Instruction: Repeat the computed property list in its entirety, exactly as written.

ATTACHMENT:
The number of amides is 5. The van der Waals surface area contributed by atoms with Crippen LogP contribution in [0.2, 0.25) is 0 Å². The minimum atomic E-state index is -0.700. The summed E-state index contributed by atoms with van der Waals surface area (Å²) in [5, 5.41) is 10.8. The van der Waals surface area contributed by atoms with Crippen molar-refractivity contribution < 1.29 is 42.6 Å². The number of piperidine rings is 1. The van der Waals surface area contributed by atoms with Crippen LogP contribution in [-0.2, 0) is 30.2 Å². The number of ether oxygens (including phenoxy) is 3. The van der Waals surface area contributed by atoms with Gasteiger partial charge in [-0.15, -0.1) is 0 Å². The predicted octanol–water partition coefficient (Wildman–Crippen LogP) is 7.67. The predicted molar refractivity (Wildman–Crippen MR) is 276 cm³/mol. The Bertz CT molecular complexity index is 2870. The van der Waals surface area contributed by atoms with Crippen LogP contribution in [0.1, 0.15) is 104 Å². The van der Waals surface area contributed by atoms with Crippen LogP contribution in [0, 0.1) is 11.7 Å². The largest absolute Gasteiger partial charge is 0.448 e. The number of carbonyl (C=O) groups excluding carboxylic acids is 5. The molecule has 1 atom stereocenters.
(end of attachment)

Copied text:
The number of amides is 5. The van der Waals surface area contributed by atoms with Crippen LogP contribution in [0.2, 0.25) is 0 Å². The minimum atomic E-state index is -0.700. The summed E-state index contributed by atoms with van der Waals surface area (Å²) in [5, 5.41) is 10.8. The van der Waals surface area contributed by atoms with Crippen molar-refractivity contribution < 1.29 is 42.6 Å². The number of piperidine rings is 1. The van der Waals surface area contributed by atoms with Crippen LogP contribution in [-0.2, 0) is 30.2 Å². The number of ether oxygens (including phenoxy) is 3. The van der Waals surface area contributed by atoms with Gasteiger partial charge in [-0.15, -0.1) is 0 Å². The predicted octanol–water partition coefficient (Wildman–Crippen LogP) is 7.67. The predicted molar refractivity (Wildman–Crippen MR) is 276 cm³/mol. The Bertz CT molecular complexity index is 2870. The van der Waals surface area contributed by atoms with Crippen LogP contribution in [0.1, 0.15) is 104 Å². The van der Waals surface area contributed by atoms with Crippen LogP contribution in [0, 0.1) is 11.7 Å². The largest absolute Gasteiger partial charge is 0.448 e. The number of carbonyl (C=O) groups excluding carboxylic acids is 5. The molecule has 1 atom stereocenters.